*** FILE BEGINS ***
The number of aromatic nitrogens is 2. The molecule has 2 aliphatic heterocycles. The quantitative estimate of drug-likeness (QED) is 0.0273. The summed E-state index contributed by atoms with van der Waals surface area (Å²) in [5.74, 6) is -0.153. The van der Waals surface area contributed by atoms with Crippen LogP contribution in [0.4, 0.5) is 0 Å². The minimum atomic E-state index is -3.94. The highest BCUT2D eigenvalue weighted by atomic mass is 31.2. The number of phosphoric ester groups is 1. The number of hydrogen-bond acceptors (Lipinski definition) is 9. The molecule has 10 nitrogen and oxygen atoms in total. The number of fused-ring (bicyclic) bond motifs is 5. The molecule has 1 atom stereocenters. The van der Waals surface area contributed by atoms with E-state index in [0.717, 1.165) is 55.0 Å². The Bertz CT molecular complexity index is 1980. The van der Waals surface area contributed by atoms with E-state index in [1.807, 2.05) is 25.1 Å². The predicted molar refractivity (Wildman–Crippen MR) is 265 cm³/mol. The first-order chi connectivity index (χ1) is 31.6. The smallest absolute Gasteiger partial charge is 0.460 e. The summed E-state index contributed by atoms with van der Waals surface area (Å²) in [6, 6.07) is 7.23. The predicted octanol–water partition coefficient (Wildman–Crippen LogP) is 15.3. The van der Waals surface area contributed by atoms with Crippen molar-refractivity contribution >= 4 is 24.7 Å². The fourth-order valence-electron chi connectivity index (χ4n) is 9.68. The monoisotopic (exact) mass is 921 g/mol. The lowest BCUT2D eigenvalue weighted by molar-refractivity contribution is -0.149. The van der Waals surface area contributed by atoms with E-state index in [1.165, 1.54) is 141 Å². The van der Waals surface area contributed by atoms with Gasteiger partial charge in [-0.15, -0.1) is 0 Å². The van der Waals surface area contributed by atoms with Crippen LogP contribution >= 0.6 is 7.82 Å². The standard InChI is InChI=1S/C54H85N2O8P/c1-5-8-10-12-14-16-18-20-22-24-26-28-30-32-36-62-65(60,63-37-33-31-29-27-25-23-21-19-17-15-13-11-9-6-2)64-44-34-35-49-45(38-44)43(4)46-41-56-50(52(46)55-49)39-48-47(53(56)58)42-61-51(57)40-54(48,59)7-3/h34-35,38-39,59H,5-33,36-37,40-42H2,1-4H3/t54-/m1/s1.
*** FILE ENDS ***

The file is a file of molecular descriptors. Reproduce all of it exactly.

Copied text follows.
The number of aromatic nitrogens is 2. The molecule has 2 aliphatic heterocycles. The quantitative estimate of drug-likeness (QED) is 0.0273. The summed E-state index contributed by atoms with van der Waals surface area (Å²) in [5.74, 6) is -0.153. The van der Waals surface area contributed by atoms with Crippen LogP contribution in [0.4, 0.5) is 0 Å². The minimum atomic E-state index is -3.94. The highest BCUT2D eigenvalue weighted by atomic mass is 31.2. The number of phosphoric ester groups is 1. The number of hydrogen-bond acceptors (Lipinski definition) is 9. The molecule has 10 nitrogen and oxygen atoms in total. The number of fused-ring (bicyclic) bond motifs is 5. The molecule has 1 atom stereocenters. The van der Waals surface area contributed by atoms with E-state index in [0.717, 1.165) is 55.0 Å². The Bertz CT molecular complexity index is 1980. The van der Waals surface area contributed by atoms with E-state index in [1.807, 2.05) is 25.1 Å². The predicted molar refractivity (Wildman–Crippen MR) is 265 cm³/mol. The first-order chi connectivity index (χ1) is 31.6. The smallest absolute Gasteiger partial charge is 0.460 e. The summed E-state index contributed by atoms with van der Waals surface area (Å²) in [6, 6.07) is 7.23. The predicted octanol–water partition coefficient (Wildman–Crippen LogP) is 15.3. The van der Waals surface area contributed by atoms with Crippen molar-refractivity contribution >= 4 is 24.7 Å². The fourth-order valence-electron chi connectivity index (χ4n) is 9.68. The monoisotopic (exact) mass is 921 g/mol. The lowest BCUT2D eigenvalue weighted by molar-refractivity contribution is -0.149. The van der Waals surface area contributed by atoms with E-state index in [1.165, 1.54) is 141 Å². The van der Waals surface area contributed by atoms with Gasteiger partial charge in [-0.15, -0.1) is 0 Å². The van der Waals surface area contributed by atoms with Crippen LogP contribution >= 0.6 is 7.82 Å². The standard InChI is InChI=1S/C54H85N2O8P/c1-5-8-10-12-14-16-18-20-22-24-26-28-30-32-36-62-65(60,63-37-33-31-29-27-25-23-21-19-17-15-13-11-9-6-2)64-44-34-35-49-45(38-44)43(4)46-41-56-50(52(46)55-49)39-48-47(53(56)58)42-61-51(57)40-54(48,59)7-3/h34-35,38-39,59H,5-33,36-37,40-42H2,1-4H3/t54-/m1/s1.